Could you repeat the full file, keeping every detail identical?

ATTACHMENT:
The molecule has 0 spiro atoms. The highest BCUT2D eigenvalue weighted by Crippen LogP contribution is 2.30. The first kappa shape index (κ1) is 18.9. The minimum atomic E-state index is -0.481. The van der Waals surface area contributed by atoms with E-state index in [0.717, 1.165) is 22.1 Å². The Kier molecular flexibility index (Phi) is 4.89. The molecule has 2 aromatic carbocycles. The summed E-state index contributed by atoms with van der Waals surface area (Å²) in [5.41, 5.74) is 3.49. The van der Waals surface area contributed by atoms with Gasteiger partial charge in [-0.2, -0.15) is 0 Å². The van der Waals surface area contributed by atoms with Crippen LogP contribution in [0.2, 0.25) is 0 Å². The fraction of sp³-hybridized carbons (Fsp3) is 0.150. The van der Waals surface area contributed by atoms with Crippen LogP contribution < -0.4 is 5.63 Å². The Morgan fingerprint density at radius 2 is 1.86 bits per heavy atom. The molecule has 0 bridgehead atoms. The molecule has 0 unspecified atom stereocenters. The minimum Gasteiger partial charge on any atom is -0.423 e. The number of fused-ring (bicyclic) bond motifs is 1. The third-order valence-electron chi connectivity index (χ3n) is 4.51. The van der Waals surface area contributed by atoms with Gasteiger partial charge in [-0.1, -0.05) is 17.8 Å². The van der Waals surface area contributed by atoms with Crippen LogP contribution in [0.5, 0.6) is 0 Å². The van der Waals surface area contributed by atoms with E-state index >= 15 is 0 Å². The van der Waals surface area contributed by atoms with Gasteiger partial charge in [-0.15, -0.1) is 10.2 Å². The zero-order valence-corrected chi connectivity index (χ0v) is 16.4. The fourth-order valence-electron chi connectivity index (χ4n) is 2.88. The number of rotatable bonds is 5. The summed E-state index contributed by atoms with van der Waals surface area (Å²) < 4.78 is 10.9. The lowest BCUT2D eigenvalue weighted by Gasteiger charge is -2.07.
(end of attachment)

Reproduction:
The molecule has 0 spiro atoms. The highest BCUT2D eigenvalue weighted by Crippen LogP contribution is 2.30. The first kappa shape index (κ1) is 18.9. The minimum atomic E-state index is -0.481. The van der Waals surface area contributed by atoms with E-state index in [0.717, 1.165) is 22.1 Å². The Kier molecular flexibility index (Phi) is 4.89. The molecule has 2 aromatic carbocycles. The summed E-state index contributed by atoms with van der Waals surface area (Å²) in [5.41, 5.74) is 3.49. The van der Waals surface area contributed by atoms with Gasteiger partial charge in [-0.2, -0.15) is 0 Å². The van der Waals surface area contributed by atoms with Crippen LogP contribution in [0.2, 0.25) is 0 Å². The fraction of sp³-hybridized carbons (Fsp3) is 0.150. The van der Waals surface area contributed by atoms with Crippen LogP contribution < -0.4 is 5.63 Å². The Morgan fingerprint density at radius 2 is 1.86 bits per heavy atom. The molecule has 0 bridgehead atoms. The molecule has 0 unspecified atom stereocenters. The minimum Gasteiger partial charge on any atom is -0.423 e. The number of fused-ring (bicyclic) bond motifs is 1. The third-order valence-electron chi connectivity index (χ3n) is 4.51. The van der Waals surface area contributed by atoms with Gasteiger partial charge in [-0.1, -0.05) is 17.8 Å². The van der Waals surface area contributed by atoms with Crippen LogP contribution in [0.5, 0.6) is 0 Å². The van der Waals surface area contributed by atoms with E-state index >= 15 is 0 Å². The van der Waals surface area contributed by atoms with Gasteiger partial charge in [-0.15, -0.1) is 10.2 Å². The zero-order valence-corrected chi connectivity index (χ0v) is 16.4. The fourth-order valence-electron chi connectivity index (χ4n) is 2.88. The number of rotatable bonds is 5. The summed E-state index contributed by atoms with van der Waals surface area (Å²) < 4.78 is 10.9. The lowest BCUT2D eigenvalue weighted by Gasteiger charge is -2.07.